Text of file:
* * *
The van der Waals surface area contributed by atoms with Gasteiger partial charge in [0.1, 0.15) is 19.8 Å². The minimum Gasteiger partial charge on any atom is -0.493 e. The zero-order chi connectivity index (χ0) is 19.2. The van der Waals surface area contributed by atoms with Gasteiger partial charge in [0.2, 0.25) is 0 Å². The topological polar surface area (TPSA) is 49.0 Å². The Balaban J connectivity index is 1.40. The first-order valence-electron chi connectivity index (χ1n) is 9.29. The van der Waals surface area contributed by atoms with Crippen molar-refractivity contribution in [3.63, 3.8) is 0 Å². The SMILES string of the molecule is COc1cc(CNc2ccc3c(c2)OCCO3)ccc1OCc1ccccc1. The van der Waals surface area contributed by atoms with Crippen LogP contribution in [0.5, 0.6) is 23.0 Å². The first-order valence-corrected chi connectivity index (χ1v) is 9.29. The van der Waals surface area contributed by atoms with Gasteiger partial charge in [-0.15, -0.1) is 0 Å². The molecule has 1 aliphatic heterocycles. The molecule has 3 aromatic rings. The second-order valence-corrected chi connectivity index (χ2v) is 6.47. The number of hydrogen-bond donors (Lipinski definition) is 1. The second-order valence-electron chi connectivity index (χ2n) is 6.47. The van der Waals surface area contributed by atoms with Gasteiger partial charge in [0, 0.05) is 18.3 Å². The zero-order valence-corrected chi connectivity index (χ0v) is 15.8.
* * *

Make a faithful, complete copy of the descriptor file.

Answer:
The van der Waals surface area contributed by atoms with Gasteiger partial charge in [0.1, 0.15) is 19.8 Å². The minimum Gasteiger partial charge on any atom is -0.493 e. The zero-order chi connectivity index (χ0) is 19.2. The van der Waals surface area contributed by atoms with Gasteiger partial charge in [0.2, 0.25) is 0 Å². The topological polar surface area (TPSA) is 49.0 Å². The Balaban J connectivity index is 1.40. The first-order valence-electron chi connectivity index (χ1n) is 9.29. The van der Waals surface area contributed by atoms with Crippen molar-refractivity contribution in [3.63, 3.8) is 0 Å². The SMILES string of the molecule is COc1cc(CNc2ccc3c(c2)OCCO3)ccc1OCc1ccccc1. The van der Waals surface area contributed by atoms with Crippen LogP contribution in [0.5, 0.6) is 23.0 Å². The first-order valence-corrected chi connectivity index (χ1v) is 9.29. The van der Waals surface area contributed by atoms with Gasteiger partial charge in [-0.15, -0.1) is 0 Å². The molecule has 1 aliphatic heterocycles. The molecule has 3 aromatic rings. The second-order valence-corrected chi connectivity index (χ2v) is 6.47. The number of hydrogen-bond donors (Lipinski definition) is 1. The second-order valence-electron chi connectivity index (χ2n) is 6.47. The van der Waals surface area contributed by atoms with Gasteiger partial charge in [0, 0.05) is 18.3 Å². The zero-order valence-corrected chi connectivity index (χ0v) is 15.8.